Radon’s Role in Squamous Cell Carcinoma [UK Study]
A recent UK study in epidemiology suggests that areas with high levels of radon–which is naturally produced from uranium decay in soil and water–may have higher rates of squamous cell carcinoma.
Health Risks of Radon
The U.S. Environmental Protection Agency (EPA) has estimated that 21,000 lung cancer deaths a year can be attributed to radon, however it should be noted that smoking is also involved in these cases. Radon is considered a risk factor for lung cancer, but now studies are revealing that it may also contribute to squamous cell carcinoma.
Squamous cell tumors form in the superficial layers of the skin, and since radioactive radon particles are not expected to deeply penetrate the skin, it is this form of cancer that is more likely to arise in radon exposure.
In a recent study, UK researchers looked at the rate of skin cancer throughout 287 postal codes of southwest England. The rates of squamous cell carcinoma (SCC) in some areas were 35 cases per 100,000 people or as high as 182 cases. However, the point of interest came through the fact that these numbers varied by postal code. Household radon levels were associated with its corresponding rate of squamous cell carcinoma. In some cases, radon levels topped 230 Bq/m3 and consequently had rates of SCC that were 76% higher than areas with low radon levels.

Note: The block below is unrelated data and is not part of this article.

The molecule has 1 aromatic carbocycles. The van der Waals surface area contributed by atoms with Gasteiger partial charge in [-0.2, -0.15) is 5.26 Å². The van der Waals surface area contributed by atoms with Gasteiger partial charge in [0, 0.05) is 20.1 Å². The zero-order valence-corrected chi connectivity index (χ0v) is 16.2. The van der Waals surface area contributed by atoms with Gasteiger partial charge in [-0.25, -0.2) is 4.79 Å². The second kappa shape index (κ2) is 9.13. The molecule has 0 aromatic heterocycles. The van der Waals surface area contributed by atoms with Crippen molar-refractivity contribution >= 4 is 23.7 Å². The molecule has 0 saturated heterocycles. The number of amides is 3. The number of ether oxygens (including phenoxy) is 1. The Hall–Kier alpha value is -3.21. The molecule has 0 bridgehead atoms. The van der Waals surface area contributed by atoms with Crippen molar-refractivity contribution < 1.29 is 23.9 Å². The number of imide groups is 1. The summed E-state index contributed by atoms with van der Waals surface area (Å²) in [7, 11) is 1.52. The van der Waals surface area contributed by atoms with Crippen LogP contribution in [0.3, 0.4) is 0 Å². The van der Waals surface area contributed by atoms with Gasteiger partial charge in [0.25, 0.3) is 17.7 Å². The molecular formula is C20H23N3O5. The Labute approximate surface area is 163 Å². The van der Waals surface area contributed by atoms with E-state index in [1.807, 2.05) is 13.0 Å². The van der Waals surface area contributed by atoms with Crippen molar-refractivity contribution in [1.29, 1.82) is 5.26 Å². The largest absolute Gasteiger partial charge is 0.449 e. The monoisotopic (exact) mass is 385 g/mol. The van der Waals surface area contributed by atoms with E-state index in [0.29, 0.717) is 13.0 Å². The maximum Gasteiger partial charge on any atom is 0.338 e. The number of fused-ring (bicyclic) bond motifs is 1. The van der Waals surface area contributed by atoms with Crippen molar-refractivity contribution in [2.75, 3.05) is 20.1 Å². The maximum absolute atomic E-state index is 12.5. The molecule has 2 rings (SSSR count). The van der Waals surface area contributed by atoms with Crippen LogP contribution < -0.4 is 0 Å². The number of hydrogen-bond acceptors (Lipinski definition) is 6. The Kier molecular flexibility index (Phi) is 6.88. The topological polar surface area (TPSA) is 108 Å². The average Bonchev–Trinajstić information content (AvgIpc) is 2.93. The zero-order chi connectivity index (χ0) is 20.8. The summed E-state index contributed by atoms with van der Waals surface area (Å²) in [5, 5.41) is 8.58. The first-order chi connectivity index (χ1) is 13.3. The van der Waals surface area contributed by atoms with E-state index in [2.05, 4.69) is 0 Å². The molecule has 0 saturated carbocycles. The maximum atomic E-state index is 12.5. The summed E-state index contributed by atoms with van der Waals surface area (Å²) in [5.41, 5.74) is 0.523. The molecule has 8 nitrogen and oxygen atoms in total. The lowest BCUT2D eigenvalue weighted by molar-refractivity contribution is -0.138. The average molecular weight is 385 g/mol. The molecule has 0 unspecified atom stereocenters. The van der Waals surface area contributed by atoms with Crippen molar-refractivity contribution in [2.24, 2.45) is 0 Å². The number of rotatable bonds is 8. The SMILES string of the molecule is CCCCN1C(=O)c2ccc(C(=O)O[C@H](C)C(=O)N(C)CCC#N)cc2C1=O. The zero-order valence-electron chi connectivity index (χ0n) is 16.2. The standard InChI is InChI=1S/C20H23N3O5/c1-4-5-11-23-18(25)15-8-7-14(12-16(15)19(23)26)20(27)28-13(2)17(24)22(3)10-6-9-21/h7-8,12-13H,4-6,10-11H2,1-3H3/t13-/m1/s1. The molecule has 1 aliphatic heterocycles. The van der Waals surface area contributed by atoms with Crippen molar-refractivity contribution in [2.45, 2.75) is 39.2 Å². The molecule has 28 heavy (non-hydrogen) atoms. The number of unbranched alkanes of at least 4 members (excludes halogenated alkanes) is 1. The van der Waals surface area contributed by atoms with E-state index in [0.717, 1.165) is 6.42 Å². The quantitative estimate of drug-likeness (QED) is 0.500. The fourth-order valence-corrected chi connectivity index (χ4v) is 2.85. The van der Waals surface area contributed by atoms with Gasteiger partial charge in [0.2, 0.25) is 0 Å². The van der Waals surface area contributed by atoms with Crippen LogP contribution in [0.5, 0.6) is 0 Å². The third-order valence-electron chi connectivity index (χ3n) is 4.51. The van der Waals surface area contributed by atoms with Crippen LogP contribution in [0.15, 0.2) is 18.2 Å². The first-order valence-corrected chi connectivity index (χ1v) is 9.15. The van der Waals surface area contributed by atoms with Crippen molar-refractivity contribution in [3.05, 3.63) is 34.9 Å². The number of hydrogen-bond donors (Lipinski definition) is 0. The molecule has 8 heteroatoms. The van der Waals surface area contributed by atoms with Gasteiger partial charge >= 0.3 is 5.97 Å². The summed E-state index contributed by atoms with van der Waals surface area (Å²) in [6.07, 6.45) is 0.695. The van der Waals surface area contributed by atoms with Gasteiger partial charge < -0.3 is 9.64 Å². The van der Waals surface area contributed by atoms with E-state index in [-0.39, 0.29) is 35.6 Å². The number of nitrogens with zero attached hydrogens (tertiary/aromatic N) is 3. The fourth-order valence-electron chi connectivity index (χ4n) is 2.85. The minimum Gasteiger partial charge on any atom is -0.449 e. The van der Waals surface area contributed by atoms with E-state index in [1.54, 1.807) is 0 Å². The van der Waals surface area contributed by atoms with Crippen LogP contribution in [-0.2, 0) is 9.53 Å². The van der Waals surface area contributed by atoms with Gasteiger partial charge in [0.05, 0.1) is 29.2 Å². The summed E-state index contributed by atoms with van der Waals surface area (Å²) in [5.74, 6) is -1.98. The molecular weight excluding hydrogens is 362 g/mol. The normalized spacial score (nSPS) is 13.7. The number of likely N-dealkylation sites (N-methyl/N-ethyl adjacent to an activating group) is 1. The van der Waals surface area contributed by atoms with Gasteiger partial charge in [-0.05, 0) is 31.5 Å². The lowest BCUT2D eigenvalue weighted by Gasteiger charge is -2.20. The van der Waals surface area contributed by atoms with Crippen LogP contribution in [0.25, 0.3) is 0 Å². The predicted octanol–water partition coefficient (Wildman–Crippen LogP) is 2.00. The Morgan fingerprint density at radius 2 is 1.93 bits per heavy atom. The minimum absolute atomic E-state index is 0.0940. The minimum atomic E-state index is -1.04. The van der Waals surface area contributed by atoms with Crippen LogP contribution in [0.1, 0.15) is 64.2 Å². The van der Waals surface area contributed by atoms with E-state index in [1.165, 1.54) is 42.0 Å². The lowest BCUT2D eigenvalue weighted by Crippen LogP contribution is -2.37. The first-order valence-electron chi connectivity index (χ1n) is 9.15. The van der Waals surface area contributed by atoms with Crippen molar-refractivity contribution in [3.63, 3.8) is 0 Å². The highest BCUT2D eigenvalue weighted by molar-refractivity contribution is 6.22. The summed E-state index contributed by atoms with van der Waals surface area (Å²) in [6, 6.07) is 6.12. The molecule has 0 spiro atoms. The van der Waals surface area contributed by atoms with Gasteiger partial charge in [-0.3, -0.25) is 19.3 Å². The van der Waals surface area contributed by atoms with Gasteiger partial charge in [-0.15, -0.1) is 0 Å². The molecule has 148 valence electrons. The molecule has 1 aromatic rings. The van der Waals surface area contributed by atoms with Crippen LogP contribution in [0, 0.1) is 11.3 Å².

A radon level of 230 Bq/m3 is beyond what the UK considers “action” levels. In the UK, “action” level is 200 Bq/m3 versus 150Bq/m3 in the US. Action radon levels are in place to advise people to control and cut their home’s radon levels through ventilation and insulation.
In this study, exposure to radon was not measured, but only the amount of radon average per household, which concluded that high levels within the postal code showed high rates of SCC. Because the study is at a level of population/area, researchers have also yet to venture on people’s individual behavior. For example, the relation between SCC rates for individuals in high radon areas who also spend time in the sun has not been investigated. With this particular example however, it is believed that sun exposure would present itself in higher rates of basal, not squamous, cell carcinoma.
Researchers have suggested that 2% of non-melanoma skin cancers could be related to this radon exposure. It is clear that more specified studies are needed, especially in the relation between radon exposure and cancer risk for the individual and not just the household.
[source: Modern Medicine]
[image by: Peter Ito]